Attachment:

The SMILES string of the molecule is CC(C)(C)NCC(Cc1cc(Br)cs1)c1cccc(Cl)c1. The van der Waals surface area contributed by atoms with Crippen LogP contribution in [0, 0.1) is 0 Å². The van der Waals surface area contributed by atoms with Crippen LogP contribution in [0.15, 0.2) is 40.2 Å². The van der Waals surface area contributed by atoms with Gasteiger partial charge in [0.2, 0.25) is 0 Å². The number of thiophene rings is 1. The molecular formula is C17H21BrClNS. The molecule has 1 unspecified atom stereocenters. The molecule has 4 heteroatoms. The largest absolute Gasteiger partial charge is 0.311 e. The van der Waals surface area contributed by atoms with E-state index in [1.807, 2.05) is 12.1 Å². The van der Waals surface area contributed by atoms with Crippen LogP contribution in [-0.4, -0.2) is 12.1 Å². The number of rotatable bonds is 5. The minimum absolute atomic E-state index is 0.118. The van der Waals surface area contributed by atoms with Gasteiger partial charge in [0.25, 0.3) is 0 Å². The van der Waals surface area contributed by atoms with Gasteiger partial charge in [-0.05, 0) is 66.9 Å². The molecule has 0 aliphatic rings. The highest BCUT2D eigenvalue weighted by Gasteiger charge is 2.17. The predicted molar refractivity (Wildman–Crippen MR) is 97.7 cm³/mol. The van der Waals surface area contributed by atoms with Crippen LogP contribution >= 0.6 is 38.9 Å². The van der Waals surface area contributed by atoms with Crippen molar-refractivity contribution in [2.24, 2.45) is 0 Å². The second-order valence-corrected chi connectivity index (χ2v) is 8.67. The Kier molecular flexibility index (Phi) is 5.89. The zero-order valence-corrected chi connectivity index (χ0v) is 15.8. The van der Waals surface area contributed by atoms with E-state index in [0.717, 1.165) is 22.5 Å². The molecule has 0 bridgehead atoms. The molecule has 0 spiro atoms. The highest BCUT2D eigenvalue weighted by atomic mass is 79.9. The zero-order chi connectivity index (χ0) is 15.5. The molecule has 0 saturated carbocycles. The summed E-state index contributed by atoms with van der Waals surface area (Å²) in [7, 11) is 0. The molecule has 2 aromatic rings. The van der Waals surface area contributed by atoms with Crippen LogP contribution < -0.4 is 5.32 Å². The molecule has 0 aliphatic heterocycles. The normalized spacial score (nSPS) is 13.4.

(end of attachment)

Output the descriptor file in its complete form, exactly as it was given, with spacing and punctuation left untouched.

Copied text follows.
The SMILES string of the molecule is CC(C)(C)NCC(Cc1cc(Br)cs1)c1cccc(Cl)c1. The van der Waals surface area contributed by atoms with Crippen LogP contribution in [0, 0.1) is 0 Å². The van der Waals surface area contributed by atoms with Crippen LogP contribution in [0.15, 0.2) is 40.2 Å². The van der Waals surface area contributed by atoms with Gasteiger partial charge in [0.2, 0.25) is 0 Å². The number of thiophene rings is 1. The molecular formula is C17H21BrClNS. The molecule has 1 unspecified atom stereocenters. The molecule has 4 heteroatoms. The largest absolute Gasteiger partial charge is 0.311 e. The van der Waals surface area contributed by atoms with E-state index in [1.807, 2.05) is 12.1 Å². The van der Waals surface area contributed by atoms with Crippen LogP contribution in [-0.4, -0.2) is 12.1 Å². The number of rotatable bonds is 5. The minimum absolute atomic E-state index is 0.118. The van der Waals surface area contributed by atoms with Gasteiger partial charge in [0.25, 0.3) is 0 Å². The van der Waals surface area contributed by atoms with Gasteiger partial charge in [-0.05, 0) is 66.9 Å². The molecule has 0 aliphatic rings. The highest BCUT2D eigenvalue weighted by Gasteiger charge is 2.17. The predicted molar refractivity (Wildman–Crippen MR) is 97.7 cm³/mol. The van der Waals surface area contributed by atoms with Crippen LogP contribution >= 0.6 is 38.9 Å². The van der Waals surface area contributed by atoms with Crippen molar-refractivity contribution in [2.24, 2.45) is 0 Å². The second-order valence-corrected chi connectivity index (χ2v) is 8.67. The Kier molecular flexibility index (Phi) is 5.89. The zero-order valence-corrected chi connectivity index (χ0v) is 15.8. The van der Waals surface area contributed by atoms with E-state index in [0.717, 1.165) is 22.5 Å². The molecule has 0 bridgehead atoms. The molecule has 0 spiro atoms. The highest BCUT2D eigenvalue weighted by atomic mass is 79.9. The zero-order chi connectivity index (χ0) is 15.5. The molecule has 0 saturated carbocycles. The summed E-state index contributed by atoms with van der Waals surface area (Å²) in [7, 11) is 0. The molecule has 2 aromatic rings. The van der Waals surface area contributed by atoms with Crippen LogP contribution < -0.4 is 5.32 Å². The molecule has 0 aliphatic heterocycles. The normalized spacial score (nSPS) is 13.4.